Definitions of Partnerships

Length: 868 words

In the present times, employees see a big leap from the early industrial relations to the new employee relations through various human resource programs in the form of trainings, team building, capacity building, values orientation, unity in living the vision of their companies and improved employee compensation package. The advancement of these programs brought about a new partnership between employer and employee which is built on trust. Gradually and carefully, employees have reposed their trust in their employers.

Under the new brand of unionism, union leaders and union representatives have the responsibility to educate their members to respond to the new calling of working as partners of their employers to raise productivity in this age of competitiveness. Union leaders and union representatives are duty-bound to look at their roles beyond just being militant and adversarial, but rather as true leaders who respond to real situations. More and more sectors of the government and society demand that unions and workers collaborate with their employers in growing their business and uplift their economy.

The burden to respond positively to the challenge of a good partnership is in the hands of Union leaders and union representatives. Thus, union leaders and union representatives evolved into leaders who

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call their constituents to observe good practices in the workplace – raising productivity, minimizing downtimes which are costly, and ensuring growth of their employers’ business to provide them work security. “It is probably not love that makes the world go around, but rather those mutually supportive alliances through which partners recognize their dependence on each other for the achievement of shared and private goals.

” (Fred Allen, American comedian, 1894-1956). Trade unions recognize the need to create a kind of partnership between employees and employers in order to raise productivity in the workplace. The uncertainty lies not on their commitment to build that partnership but rather on an agreed definition and extent of that partnership. The TU’s advocacy is premised on employment security, flexibility, training, and competitiveness. “A particular concern is that some employers have sought to develop partnerships directly with their employees – avoiding the involvement of “third-party” trade unions. ” (Mark Hall, UK, June 28, 1999).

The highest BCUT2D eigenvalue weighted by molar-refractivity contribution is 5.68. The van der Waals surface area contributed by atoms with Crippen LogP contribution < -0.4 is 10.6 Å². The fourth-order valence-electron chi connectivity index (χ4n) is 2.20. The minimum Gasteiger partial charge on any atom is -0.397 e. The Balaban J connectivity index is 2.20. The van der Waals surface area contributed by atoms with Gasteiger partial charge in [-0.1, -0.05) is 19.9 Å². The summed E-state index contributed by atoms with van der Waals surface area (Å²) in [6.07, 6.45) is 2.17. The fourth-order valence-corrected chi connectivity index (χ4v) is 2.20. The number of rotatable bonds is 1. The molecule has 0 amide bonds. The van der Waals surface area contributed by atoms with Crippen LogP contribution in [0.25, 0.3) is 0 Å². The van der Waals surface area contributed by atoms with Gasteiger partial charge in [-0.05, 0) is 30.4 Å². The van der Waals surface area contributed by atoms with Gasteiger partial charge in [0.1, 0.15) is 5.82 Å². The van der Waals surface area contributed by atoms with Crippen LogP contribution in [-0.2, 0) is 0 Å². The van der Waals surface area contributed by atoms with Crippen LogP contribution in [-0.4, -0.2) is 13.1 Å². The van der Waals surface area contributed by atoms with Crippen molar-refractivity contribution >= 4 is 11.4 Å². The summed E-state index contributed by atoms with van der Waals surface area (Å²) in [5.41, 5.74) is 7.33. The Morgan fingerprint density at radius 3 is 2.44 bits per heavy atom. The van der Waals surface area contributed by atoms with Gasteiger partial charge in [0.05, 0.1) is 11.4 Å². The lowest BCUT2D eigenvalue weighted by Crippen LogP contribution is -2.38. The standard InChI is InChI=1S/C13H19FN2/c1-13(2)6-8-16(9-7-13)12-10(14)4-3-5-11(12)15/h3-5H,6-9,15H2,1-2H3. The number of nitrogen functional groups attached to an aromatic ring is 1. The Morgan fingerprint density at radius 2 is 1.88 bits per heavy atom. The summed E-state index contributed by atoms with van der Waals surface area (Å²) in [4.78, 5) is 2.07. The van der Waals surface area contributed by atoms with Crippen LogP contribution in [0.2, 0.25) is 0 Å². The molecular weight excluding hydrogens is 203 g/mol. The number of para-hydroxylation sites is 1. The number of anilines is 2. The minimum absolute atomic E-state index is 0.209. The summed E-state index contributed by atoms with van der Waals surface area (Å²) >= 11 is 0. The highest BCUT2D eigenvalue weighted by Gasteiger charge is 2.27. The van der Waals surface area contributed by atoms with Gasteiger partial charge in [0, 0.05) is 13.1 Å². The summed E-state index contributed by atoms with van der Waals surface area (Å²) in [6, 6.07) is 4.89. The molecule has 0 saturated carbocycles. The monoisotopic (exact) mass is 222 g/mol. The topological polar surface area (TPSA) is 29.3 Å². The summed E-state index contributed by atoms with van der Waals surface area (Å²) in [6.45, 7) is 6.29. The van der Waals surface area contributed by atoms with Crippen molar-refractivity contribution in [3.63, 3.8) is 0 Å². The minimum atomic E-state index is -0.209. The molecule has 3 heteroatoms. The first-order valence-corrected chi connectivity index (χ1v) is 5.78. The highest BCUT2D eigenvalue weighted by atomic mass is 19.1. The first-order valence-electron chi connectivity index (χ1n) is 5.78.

From the Confederation of British Industry’s (CBI) view, industrial peace may be brought about by the employer directly partnering with the employees through employee programs that uplift their conditions at work. The initiative is perceived as an exclusion of a third party like the trade union in actively involving itself in the creation of the partnership between employer and employee. The government, on the other hand, believes that the laying down of a good labor law which protects the rights of employees and employers would bring about a strong partnership between the two sectors thus supporting economic growth.

The enactment of laws which preserve employment security and provide venues to air employee grievances are believed instrumental in creating a strong partnership between employers and employees. On the other hand, the Chartered Institute of Personnel and Development believes that the role of Human Resource department in an organization is strategic in building a strong partnership between employer and employee. The focus is on the implementation of human resource programs which develop and empower employees.

3. Analysis of Differences in Definitions All the definitions of partnership advanced by the different sectors of society are aimed at one and the same end – stronger economy. It must be understood that what happens to any company is not an isolated case but rather the start of a whole chain of effects and implications that penetrates into the country’s economy. A company is not just a workplace. It is not just about the capitalist or the employer. A company necessary includes all the people working for it.

The company needs its people in much the same degree as the people needs its company. They need each other in order to survive economically. Thus, CBI’s view of strengthening partnership at work, though perceived as a unilateral initiative by some, is its best effort to preserve industrial peace. Employers realize that unless they can solidify their workforce and make them truly productive; their businesses will suffer tremendously in this age of competition. In the hands of a good employer, this initiative is effective, immediate, and most efficient.

Caution, though, is seen as there may be impingement to the rights of association and the rights to be heard in some cases. “Levels of trust are also determined by organizational culture. Unethical behaviour does not occur in a vacuum. It is neither caused by formal rules nor prevented by stated values. Ethical violations are accepted or rejected by employees, depending on standards of behaviour that come to be accepted in an organisation over time. (A question of trust.

By: Maitland, Roger, People Management, 13586297, 11/6/2003, Vol. 9, Issue 22). The TUC’s advocacy of partnership between employees and employers is a good indication that unionism has evolved from its roots of adversarial relations with management to a realistic commitment to help promote the country’s economy by raising the level of their involvement in the workplace. It is a good sign that unions welcome employers’ initiative to build good relations in order for employees to work productively and thus achieve harmony at work.

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